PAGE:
He wrote a screenplay. He scored films. He appeared on Anthony Bourdain’s No Reservations. He delivered a TEDx Talk titled “Auteurs in the Ether.” He even went on a cruise where his brother, Jorge, was playing for the boat’s house band. While Alan fought seasickness, the two of them spent a week working on “Slumlord” and the beginnings of Night School’s first single, “Annie,” along with more material that didn’t make the final cut. In all, Jorge is credited for performing on five of Night School's tracks, and co-writing four of them. Their cruise-ship recording sessions were fruitful, among other things.
“They tell you, you can either take the seasickness pills, which have their own onset of side effects, or you can get fucking wasted, which is what a lot people do,” says Palomo. “So my brother would just buy a bottle of Don [Julio] tequila from the duty-free shop, ’cause he had the employee discount, and we would just get pretty lit and try to work on the songs. So if you can imagine, I’m super sloppy trying to coach performances while the boat is rocking. I’m trying to listen while, also, like, not vomit. It was kind of all over the place, but it was a complete blast at the same time.”
Oh, and the buffet, Palomo says, was curated by Guy Fieri.
But, perhaps most important, Palomo returned to DJing, a passion of his that he frames as a sort of jump-starter for his musical impulses. In part, it’s where Night School’s non-sequitur, referential nature sprouts from, a record better heard as a set than as 14 tightly wound, individual songs. With that mindset, Palomo felt freed to make something looser, funnier, more energetic. “Even if it’s not something you have in the lyrics, a song can be about something, and the record as a whole can tell it as part of a larger story,” he says. “I really wanted to create my own grotesque, cartoonish reimagining of what my time in New York has been. And if I couldn’t do it in film, then I could do it in music. There was the intent to create some kind of universe.”
“I really wanted to create my own grotesque, cartoonish reimagining of what my time in New York has been. There was the intent to create some kind of universe.”
Night School’s universe is self-aware, scattershot, and enmeshed in the language of popular culture. It takes the character of pop music and places it in a funhouse, distorting it, reflecting upon it, seeing it from many different angles. You’ll inevitably hear Ariel Pink in it, along with Prince, Hall and Oates, Kraftwerk, and a slew of other influences, some of whom you don’t even know you’re hearing. When I ask Palomo whom he had been listening to while he was making the album, he mentions Yellow Magic Orchestra, Willie Colón, Tito Puente, J. Dilla, the Avalanches, the Parliament, Nu Shooz, and throws in Martin Scorsese's After Hours and Abel Ferrara’s Ms. 45. And this isn’t even the half of it. Palomo’s knowledge of music and film is so encyclopedic that I get the sense he’s merely listing what he can remember off the top of his head.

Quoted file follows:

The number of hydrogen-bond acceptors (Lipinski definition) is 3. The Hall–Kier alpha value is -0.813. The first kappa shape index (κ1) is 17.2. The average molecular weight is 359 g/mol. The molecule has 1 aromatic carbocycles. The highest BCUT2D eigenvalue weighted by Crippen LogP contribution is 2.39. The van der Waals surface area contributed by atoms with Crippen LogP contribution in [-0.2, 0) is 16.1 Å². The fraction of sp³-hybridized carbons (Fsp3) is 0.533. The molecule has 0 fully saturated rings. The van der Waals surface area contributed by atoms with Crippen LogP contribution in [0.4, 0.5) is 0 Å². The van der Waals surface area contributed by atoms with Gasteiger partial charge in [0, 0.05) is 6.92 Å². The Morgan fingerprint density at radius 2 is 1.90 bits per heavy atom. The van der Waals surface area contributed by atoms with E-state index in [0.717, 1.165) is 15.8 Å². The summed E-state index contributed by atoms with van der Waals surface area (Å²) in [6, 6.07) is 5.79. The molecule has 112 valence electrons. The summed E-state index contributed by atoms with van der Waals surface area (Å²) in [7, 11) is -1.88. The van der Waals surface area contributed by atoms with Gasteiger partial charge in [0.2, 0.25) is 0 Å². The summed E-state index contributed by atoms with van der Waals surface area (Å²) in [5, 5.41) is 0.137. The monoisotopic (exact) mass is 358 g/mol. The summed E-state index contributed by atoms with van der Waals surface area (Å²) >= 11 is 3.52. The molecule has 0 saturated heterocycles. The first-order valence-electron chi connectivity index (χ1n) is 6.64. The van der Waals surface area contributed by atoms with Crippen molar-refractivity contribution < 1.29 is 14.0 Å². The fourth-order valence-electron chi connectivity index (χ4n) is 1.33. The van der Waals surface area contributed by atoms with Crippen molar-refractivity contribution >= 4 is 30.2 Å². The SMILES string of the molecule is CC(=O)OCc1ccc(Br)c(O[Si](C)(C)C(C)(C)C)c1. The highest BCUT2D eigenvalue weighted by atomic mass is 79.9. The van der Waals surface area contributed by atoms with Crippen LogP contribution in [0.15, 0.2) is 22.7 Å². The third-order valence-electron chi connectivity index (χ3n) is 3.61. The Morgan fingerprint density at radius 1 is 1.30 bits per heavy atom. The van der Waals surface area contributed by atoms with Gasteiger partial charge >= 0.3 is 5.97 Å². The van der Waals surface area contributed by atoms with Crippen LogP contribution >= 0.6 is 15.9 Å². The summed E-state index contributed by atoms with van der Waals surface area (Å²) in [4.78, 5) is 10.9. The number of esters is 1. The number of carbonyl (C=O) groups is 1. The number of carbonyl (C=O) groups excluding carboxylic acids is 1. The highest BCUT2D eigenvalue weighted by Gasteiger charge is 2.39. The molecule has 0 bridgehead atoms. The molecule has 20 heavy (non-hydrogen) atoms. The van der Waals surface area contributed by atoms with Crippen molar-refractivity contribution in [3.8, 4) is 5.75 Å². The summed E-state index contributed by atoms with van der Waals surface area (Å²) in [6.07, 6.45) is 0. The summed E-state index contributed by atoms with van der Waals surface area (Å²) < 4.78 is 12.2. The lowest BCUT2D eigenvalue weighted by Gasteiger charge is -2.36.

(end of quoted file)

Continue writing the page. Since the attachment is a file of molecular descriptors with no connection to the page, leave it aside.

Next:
“It’s funny because that’s kind of when I’m happiest is, like, just being a culture vacuum, watching movies and listening to music obsessively,” he says. “So, by reconnecting with that, I’m almost kind of glad the laptop disappeared, because I don’t necessarily think I would have had the skill set then, or inspiration, to actually follow through with the record that I made.”
Palomo has always been upfront about his limitations with music. He comes from a musical family. His father, Jorge, was a Mexican pop star in the late ’70s and early ’80s, while his brother did a stint at Berklee. But his own approach was far less studied, having birthed his first project, Ghost Hustler—then VEGA and eventually Neon Indian—out of frustration with his film school’s strict, methodical track. As a student at North Texas, he was prohibited from touching any filmmaking equipment until his junior year, so in the meantime, he decided to make music on his computer. Since then, he’s always learned about music on the fly, experimenting with new equipment from record to record. After using microloops to record much of Chasms, he used a modified Commodore 64, a Voyager 8, and a Korg MS-20 on Extraña. On Night School, he credits a Korg PS-3100 (which appears on the album cover), an Emulator II, and a finicky MemoryMoog for helping him capture many of the sounds that appear on the record.
Onstage, Palomo tours with his brother, who plays bass; his drummer and long-time collaborator, Jason Faries; and Drew Erickson and Max Townsley, of Explorer Tapes, who play keyboard, synth, and guitar. During the shows where I catch them, the band plays little from their back catalog, performing one, maybe two songs from Extraña (always “Polish Girl”) and two or three from Chasms (always “Deadbeat Summer” and “Terminally Chill”). Otherwise, their focus is firmly ahead of them. And when you hear the new record and see them play it live, it’s not hard to understand why. With Night School, the band becomes a different onstage act. Palomo is livelier, the arrangements are more dynamic. This isn’t to say that the earlier songs drag, but there’s something distinctly more contained in their performance. Palomo just looks happier to be playing Night School. He dances and shakes (though, he says that he’s way more Paul Simon than he’ll ever be MJ or Prince), claps with the crowd, delivers a few lines between songs, and gives his thanks.